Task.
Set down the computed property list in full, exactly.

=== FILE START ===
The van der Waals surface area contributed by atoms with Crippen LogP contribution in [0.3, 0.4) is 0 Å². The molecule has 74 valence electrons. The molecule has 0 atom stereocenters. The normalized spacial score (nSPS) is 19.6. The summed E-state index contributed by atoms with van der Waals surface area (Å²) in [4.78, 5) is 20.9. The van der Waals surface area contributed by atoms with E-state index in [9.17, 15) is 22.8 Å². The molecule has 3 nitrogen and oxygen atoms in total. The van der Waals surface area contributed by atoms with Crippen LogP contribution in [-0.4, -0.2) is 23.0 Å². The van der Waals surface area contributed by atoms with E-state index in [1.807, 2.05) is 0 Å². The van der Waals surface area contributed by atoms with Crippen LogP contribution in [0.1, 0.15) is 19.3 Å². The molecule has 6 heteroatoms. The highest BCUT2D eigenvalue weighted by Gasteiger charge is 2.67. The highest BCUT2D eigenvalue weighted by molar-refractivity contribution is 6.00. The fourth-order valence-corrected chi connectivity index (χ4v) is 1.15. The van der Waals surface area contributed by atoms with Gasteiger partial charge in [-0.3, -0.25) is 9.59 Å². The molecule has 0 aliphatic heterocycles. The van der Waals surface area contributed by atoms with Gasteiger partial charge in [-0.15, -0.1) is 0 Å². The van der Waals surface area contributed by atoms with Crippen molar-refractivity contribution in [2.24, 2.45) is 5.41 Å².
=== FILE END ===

The van der Waals surface area contributed by atoms with Crippen LogP contribution in [0.3, 0.4) is 0 Å². The molecule has 74 valence electrons. The molecule has 0 atom stereocenters. The normalized spacial score (nSPS) is 19.6. The summed E-state index contributed by atoms with van der Waals surface area (Å²) in [4.78, 5) is 20.9. The van der Waals surface area contributed by atoms with E-state index in [9.17, 15) is 22.8 Å². The molecule has 3 nitrogen and oxygen atoms in total. The van der Waals surface area contributed by atoms with Crippen LogP contribution in [-0.4, -0.2) is 23.0 Å². The van der Waals surface area contributed by atoms with E-state index in [1.807, 2.05) is 0 Å². The van der Waals surface area contributed by atoms with Crippen LogP contribution in [0.1, 0.15) is 19.3 Å². The molecule has 6 heteroatoms. The highest BCUT2D eigenvalue weighted by Gasteiger charge is 2.67. The highest BCUT2D eigenvalue weighted by molar-refractivity contribution is 6.00. The fourth-order valence-corrected chi connectivity index (χ4v) is 1.15. The van der Waals surface area contributed by atoms with Gasteiger partial charge in [-0.3, -0.25) is 9.59 Å². The molecule has 0 aliphatic heterocycles. The van der Waals surface area contributed by atoms with Gasteiger partial charge in [-0.15, -0.1) is 0 Å². The van der Waals surface area contributed by atoms with Crippen molar-refractivity contribution in [2.24, 2.45) is 5.41 Å².